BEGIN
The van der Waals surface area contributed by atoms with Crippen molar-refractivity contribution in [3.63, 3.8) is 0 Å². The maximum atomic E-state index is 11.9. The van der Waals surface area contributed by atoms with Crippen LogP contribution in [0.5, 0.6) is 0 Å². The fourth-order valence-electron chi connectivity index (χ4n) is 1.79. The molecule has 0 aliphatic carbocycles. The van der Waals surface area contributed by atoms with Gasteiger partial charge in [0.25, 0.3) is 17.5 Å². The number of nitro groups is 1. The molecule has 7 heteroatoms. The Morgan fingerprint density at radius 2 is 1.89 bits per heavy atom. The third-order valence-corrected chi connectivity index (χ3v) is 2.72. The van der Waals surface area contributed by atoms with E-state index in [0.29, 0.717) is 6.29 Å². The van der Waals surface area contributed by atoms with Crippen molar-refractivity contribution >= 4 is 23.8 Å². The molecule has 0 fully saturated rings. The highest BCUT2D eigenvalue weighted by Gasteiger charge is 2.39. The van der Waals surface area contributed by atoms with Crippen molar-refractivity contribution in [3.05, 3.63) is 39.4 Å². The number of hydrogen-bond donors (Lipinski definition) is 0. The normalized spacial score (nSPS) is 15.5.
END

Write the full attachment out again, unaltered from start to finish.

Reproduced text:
The van der Waals surface area contributed by atoms with Crippen molar-refractivity contribution in [3.63, 3.8) is 0 Å². The maximum atomic E-state index is 11.9. The van der Waals surface area contributed by atoms with Crippen LogP contribution in [0.5, 0.6) is 0 Å². The fourth-order valence-electron chi connectivity index (χ4n) is 1.79. The molecule has 0 aliphatic carbocycles. The van der Waals surface area contributed by atoms with Gasteiger partial charge in [0.25, 0.3) is 17.5 Å². The number of nitro groups is 1. The molecule has 7 heteroatoms. The Morgan fingerprint density at radius 2 is 1.89 bits per heavy atom. The third-order valence-corrected chi connectivity index (χ3v) is 2.72. The van der Waals surface area contributed by atoms with E-state index in [0.29, 0.717) is 6.29 Å². The van der Waals surface area contributed by atoms with Crippen molar-refractivity contribution >= 4 is 23.8 Å². The molecule has 0 fully saturated rings. The highest BCUT2D eigenvalue weighted by Gasteiger charge is 2.39. The van der Waals surface area contributed by atoms with Crippen molar-refractivity contribution in [3.05, 3.63) is 39.4 Å². The number of hydrogen-bond donors (Lipinski definition) is 0. The normalized spacial score (nSPS) is 15.5.